Finally, the actual maths is very simple and never mentioned in your mail. Every club is financially in turmoil except for Chelsea, Man City and PSG. So whether we finish 4th or 10th there won’t be a max exodus of players like in the past. Barcelona are buying Memphis Depay which gives a pretty strong indication of how far they have fallen. Real Madrid could no longer afford to warehouse Gareth Bale for fun. So the injuries will ease and Liverpool will be better next season for it. You’ve also forgotten that Liverpool were top of the league at Christmas. Ultimately I think the Jota injury killed our season; the lack of rotation and competition for the front 3 has exhausted them.
Minty, LFC

 

Overcomplicating Liverpool
We overcomplicate things in life don’t we.

Liverpool are dominating most games they play but can’t score and get hit on the break or at set pieces with high balls.

Could it be we just need our defence back and that Firmino is ineffective against low block teams so we need a new number 9 who can score.

Reminds me of the furore around the time before Liverpool signed VVD. Esteemed football commentator Johnny Gilles came out to say Klopp couldn’t organise a defence and VVD would make no difference to that, in fact VVD would go backwards under Klopp’s management and he should have signed for a proper coach like Mourinho.

Well a champions league and premier league title later that all looked pretty silly.

Last year Man City were easy pickings on the counter for the leagues lower teams but add a Reuben Dias to the mix and suddenly even John Stones looks like a defensive God.

Sometimes you do just need players.

A defence on the way back and one player up front who can really damage low block teams, sparing Bobby for the counter pressing.

Get that and all other problems vanish I suspect.
Dave LFC 

 

Why so many “bad champions”?
In general I try to split the current lifespan of the Premier League into three distinct eras; the formative years (92-98), when the league was fairly fluid and teams could rise or drop 10 places and a number of sides won trophies, the Champions League era (98-13) when an expanded Champions League led to a settled cast of powerhouses at the top of the league and a more pronounced gap between top and bottom, with record breaking relegations and unprecedented financial meltdowns occurring. Finally the post Fergie/new TV deal era (13-present) when an extra influx of cash led to the creation of more elite teams and a rotating cast of Champions.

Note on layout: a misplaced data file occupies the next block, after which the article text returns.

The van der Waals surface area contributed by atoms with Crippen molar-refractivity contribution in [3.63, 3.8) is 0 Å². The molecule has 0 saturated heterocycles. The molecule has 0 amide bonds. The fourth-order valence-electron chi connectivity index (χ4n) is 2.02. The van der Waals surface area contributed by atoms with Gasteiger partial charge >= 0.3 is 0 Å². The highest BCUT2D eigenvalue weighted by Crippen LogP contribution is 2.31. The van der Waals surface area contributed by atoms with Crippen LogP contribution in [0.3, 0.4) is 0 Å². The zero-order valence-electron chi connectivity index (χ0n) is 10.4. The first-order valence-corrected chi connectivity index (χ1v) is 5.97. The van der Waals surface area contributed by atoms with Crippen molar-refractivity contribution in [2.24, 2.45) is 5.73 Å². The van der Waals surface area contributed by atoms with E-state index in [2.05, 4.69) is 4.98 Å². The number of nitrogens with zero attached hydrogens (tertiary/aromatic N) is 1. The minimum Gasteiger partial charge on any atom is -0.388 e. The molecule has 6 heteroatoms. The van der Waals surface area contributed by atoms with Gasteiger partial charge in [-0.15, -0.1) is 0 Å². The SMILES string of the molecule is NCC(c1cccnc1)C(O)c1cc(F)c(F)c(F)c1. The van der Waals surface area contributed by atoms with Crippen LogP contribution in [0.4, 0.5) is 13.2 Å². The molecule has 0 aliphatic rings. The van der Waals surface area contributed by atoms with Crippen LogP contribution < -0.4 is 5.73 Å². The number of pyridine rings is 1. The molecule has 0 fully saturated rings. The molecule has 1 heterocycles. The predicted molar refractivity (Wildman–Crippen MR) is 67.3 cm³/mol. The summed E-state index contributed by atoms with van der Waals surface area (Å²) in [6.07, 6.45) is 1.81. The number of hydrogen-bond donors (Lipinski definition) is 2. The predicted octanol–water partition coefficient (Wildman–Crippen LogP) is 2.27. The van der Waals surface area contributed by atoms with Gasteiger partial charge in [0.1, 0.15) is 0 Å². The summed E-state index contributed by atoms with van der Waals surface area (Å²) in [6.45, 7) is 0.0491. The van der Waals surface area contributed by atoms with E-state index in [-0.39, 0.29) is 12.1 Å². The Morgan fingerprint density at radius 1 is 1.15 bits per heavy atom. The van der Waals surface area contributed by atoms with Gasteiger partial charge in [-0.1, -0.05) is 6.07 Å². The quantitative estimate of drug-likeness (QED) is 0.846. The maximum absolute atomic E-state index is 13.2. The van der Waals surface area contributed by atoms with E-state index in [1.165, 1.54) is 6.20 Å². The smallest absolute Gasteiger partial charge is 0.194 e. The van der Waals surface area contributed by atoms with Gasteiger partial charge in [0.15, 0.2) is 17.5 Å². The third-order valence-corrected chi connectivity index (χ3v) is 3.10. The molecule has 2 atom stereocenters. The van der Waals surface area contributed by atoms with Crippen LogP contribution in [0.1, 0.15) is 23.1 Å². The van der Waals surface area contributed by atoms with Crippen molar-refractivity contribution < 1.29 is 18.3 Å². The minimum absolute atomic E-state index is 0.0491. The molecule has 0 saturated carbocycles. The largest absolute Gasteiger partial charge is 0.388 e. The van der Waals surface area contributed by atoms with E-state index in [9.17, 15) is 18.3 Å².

Ever since Roy Keane mentioned his now infamous “bad champions” line a few weeks ago I’ve been thinking about one interesting difference between those arbitrary eras I outlined, that being title defences. Between 1998 and 2013 the Champions retained their title 5 times, came second 10 times and third once. That is a remarkable level of consistency and shows only negligible drop off between winning the league and defending it. Conversely since 2013 other than Man City following up their titles with second place finishes and one retention the other Champions (Man Utd, Chelsea x2, Leicester, potentially Liverpool) have failed to even finish in the top 4. Now individually each of these can be rationalised: too many behind the scenes changes at Man Utd and a manager out of his depth; emotional managers self-destructing after terrible transfer windows at Chelsea; considerable overperformance swinging the other way at Leicester; apparently Liverpool have had a few injuries… To me it feels like it’s happening too often to just be a coincidence though.

So I put it out to the mailbox. Why are we getting so many “bad champions” this decade? Is this actually the norm, and the sheer mentality of Ferguson, Mourinho and Wenger prevented complacency in the past? Does the new vogue tactic of high intensity, high pressing lead to burnout quicker? Am I overthinking things and creating debate based on arbitrary timelines? I’d be interested to see your views.
Kevin, Nottingham

 

Shot in the armex
I’ve got a vaccine appointment for this afternoon, but there was a shot in the arm for Crystal Palace’s season at the Amex last night.

*Confidence and optimism among Palace’s fans was incredibly low before the game. A sequence of insipid performances exacerbated by conceding early goals, offering nothing in attack, a manager who had previously completely ignored any sense of rivalry, and no Wilfried Zaha. Monday night, however, was different.  There were blocks, there were swarms, there was Gary Cahill with tissue in his nostrils to stem the flow of blood, and there was clinical finishing.